Imbert’s ‘road show’ and Govt’s $10.7 b new loans

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“Road show” is a term Finance Minister Colm Imbert recently entered the national lexicon in a budgetary sense.

Imbert told a post-Cabinet press conference in mid-June that he was venturing on a “road show” to seek to borrow US $1 billion in bonds.

The media loved the term and used it ad nauseam, like a Christmas toy.

And when government spokesman Stuart Young revealed last week that the bonds were purchased within three and a half hours, no one pondered that vital pre-work had been undertaken by brokers.

But, amid the “road show” tattletale, Imbert seemingly forgot to tell the nation about two other important borrowings.

Republic Bank raised TT $2 billion in bonds and Caribbean Development Bank of Latin America tossed in a loan of US $300 million.

The public revelations were made by the respective institutions.

Altogether, the government quietly picked up TT $10.7 billion in almost one swoop.

This, according to reports, is some 21 times more than the sum borrowed in the comparative period by the previous administration.

The current public debt, according to the Central Bank, is a sizable TT $107.5 billion.

The borrowings raise some critical questions.

The financial pundits are discussing the debt-to-gross domestic product (GDP) ratio.

Prime Minister Dr. Keith Rowley a couple months ago put the ratio at 53 per cent.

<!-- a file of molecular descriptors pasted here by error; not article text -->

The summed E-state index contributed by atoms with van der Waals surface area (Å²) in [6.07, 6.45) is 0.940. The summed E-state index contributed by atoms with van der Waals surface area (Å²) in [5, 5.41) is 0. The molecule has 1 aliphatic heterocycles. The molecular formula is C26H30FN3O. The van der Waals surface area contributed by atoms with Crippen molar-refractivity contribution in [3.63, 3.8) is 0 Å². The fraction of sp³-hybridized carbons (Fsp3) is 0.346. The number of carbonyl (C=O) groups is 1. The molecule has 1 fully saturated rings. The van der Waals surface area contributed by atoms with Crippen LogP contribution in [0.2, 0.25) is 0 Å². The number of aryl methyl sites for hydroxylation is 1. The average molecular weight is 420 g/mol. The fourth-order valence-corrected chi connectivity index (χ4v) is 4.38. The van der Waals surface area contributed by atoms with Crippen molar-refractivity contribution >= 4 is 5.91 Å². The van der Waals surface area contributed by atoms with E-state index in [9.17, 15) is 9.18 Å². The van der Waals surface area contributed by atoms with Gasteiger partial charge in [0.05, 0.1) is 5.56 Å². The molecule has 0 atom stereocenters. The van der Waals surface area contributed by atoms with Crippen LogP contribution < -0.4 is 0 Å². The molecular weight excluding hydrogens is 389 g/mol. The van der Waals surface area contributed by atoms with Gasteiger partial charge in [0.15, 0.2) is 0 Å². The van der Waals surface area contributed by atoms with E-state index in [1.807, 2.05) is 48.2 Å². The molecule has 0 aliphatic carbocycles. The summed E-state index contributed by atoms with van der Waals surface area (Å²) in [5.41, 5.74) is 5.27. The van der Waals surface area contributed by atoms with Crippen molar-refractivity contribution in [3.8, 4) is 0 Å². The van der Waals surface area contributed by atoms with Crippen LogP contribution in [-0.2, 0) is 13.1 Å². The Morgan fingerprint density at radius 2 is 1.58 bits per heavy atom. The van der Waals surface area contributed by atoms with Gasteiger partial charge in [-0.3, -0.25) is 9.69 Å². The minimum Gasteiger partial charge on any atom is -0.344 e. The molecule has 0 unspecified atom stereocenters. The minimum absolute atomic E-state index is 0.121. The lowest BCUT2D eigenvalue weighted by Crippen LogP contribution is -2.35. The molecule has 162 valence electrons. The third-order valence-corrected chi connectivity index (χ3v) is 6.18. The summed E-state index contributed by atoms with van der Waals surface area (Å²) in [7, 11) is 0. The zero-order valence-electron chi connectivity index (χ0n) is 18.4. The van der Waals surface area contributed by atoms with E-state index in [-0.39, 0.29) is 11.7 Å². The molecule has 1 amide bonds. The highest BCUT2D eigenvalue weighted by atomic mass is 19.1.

More than that, Imbert should tell the country the total value of loans taken by the Rowley administration.

Are there other recent borrowings T&T has not been advised of?

Is the deficit for the current budget now filled?

Would the government now be able to honor outstanding debts to contractors and other service providers?

Would there be initiatives, such as infrastructure works, to spur the economy?

Is Imbert still aiming to balance the budget in this political term?

The Finance Minister has touted the quick sale of the international bonds as evidence of confidence in the economy.

But rating firm Moody’s has just ascribed a “negative outlook” to the economy.

The rating agency said it looks forward to lower fiscal deficits and a reversal of the deteriorating performance in the forthcoming years.

Concerns were raised about a sustained fall in energy prices and pressure on the currency exchange rate.

Imbert should respond to these financial queries when he returns from his “road show.”

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